Current Cryptocurrency Regulations

As it stands, the US has taken an uneven approach to cryptocurrency regulations. Financial market regulators are cracking down on areas where fraud is rampant, and the Biden administration released its roadmap to mitigating crypto risk earlier this year. In general, the government plans to treat cryptocurrencies as a type of security and has attempted to regulate the exchanges themselves, as opposed to the coins that users trade. However, there is currently nothing major in place: banks are not prohibited from offering crypto services and crypto investors are still being defrauded of millions (and sometimes billions) of dollars.

The cryptocurrency community has attempted to regulate itself since 2014, with the introduction of the CCSSs, or Cryptocurrency Security Standards. Created by academics, experts in the field, and security specialists, the CCSSs aim to provide an accessible framework for evaluating and comparing the security of different cryptocurrencies. It also hopes to reduce the risk of funds being lost to human error, fraud, and natural disasters. The standards cover 10 criteria:

  • Key Generation: How cryptographic keys are generated and protected.
  • Keyholder Authentication: How the identity and authorization of keyholders are verified.
  • Key Usage: How the cryptographic keys are used to sign transactions and other operations.
  • Keyholder Authorization: How keyholders’ roles and responsibilities are defined.
  • Key Storage: How cryptographic keys are stored and backed up.
  • Key Recovery: How cryptographic keys can be recovered in case of emergency.
  • Key Compromise Policy: How the organization responds to a suspected or confirmed compromise of a cryptographic key.
  • Number of Keyholders: How many keyholders are required to perform a transaction.
  • Wallet Creation: How wallets are created and configured to store cryptographic keys.
  • Audit: How the crypto organization monitors and reviews the security of its cryptocurrency and its processes.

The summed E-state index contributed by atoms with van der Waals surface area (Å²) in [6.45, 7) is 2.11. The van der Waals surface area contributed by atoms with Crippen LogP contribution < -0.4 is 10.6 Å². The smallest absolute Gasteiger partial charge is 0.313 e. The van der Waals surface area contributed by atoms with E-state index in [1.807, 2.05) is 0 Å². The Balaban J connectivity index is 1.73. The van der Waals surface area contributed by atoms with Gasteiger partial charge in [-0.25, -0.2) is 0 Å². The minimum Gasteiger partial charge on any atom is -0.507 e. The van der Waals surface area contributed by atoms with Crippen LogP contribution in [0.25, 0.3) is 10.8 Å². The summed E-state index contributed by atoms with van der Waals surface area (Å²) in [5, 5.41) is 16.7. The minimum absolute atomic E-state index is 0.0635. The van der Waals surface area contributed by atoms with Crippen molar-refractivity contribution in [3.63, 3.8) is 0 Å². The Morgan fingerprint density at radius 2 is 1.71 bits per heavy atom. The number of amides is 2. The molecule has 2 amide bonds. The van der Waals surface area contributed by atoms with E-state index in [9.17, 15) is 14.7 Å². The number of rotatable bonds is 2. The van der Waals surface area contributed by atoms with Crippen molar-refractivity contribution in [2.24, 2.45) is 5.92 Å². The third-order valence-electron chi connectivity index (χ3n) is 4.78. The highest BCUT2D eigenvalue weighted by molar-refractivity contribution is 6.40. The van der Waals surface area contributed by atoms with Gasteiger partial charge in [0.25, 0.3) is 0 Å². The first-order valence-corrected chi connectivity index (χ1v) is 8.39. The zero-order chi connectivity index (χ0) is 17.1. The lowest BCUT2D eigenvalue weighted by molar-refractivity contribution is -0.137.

Each criterion comes with a level of compliance: Level I (Basic), Level II (Standard), and Level III (Advanced). By following these regulations and scoring a high level of compliance, cryptocurrency providers and organizations can start to bring some much-needed confidence to markets, which are still considered largely volatile.

New Cryptocurrency Regulations

As of the time of writing this article, the news outlet Reuters reported that a key congressional committee had recently advanced a bipartisan bill aiming to develop a solid regulatory framework. The bill itself would legally define when a cryptocurrency is a security or a commodity, whilst expanding the CFTC’s (Commodity Futures Trading Commission) oversight of the crypto sector and confirming the Securities and Exchange Commission’s jurisdiction. Equally, lawmakers are set to consider another bill giving the Federal Reserve the power to write requirements for issuing stablecoins (cryptocurrencies pegged to the value of government-issued currencies). In the UK and Europe, regulations surrounding digital currencies have already been laid out, giving US policymakers reason to move proceedings along more quickly due to the fear of being left behind globally.

What is the Most Secure Crypto Exchange?

Discovering which crypto exchange is the most secure can be difficult with the constant evolution of the crypto industry and the fluctuations of various currencies and exchanges. However, since the inception of Bitcoin, a number of reputable and secure exchanges have managed to establish themselves in this often turbulent space. For those unfamiliar with how crypto exchanges work, they are digital trading portals that act much in the same manner as a brokerage and trading platform would: each exchange allows you to buy, sell, and speculate cryptocurrencies with other traders. Exchanges are either centralized, managed by one corporate organization (like a brokerage would guarantee the security of its users’ trades), or decentralized, the exchanges distribute the security and verification of trades to those who are willing to join the network (much like the blockchain itself). According to Forbes magazine, the most secure crypto exchanges of 2023 are Coinbase (founded in 2012), Gemini (founded in 2015), (founded in 2016) and Kraken (founded in 2011).

Due to the digital nature of cryptocurrency, whether you’re a dedicated trader or a beginner just looking to trade a few coins online, comprehensive cybersecurity software will always be the base of any security measures you take. That’s why we recommend our own cybersecurity solution: Kaspersky Premium Plan. Our plan comes with an award-winning antivirus, remote assistance, existing threat removal, 24/7 support, and private uninterrupted browsing. It’s the ideal way to secure and protect all of your personal data and keep your operating devices free from every kind of malware, leaving you to trade as much coin as you want.

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How to Strengthen your Cryptocurrency Security?

Despite what you might think, cryptocurrencies and their exchanges are ideal targets for hackers. Learn how to strengthen your cryptocurrency security today.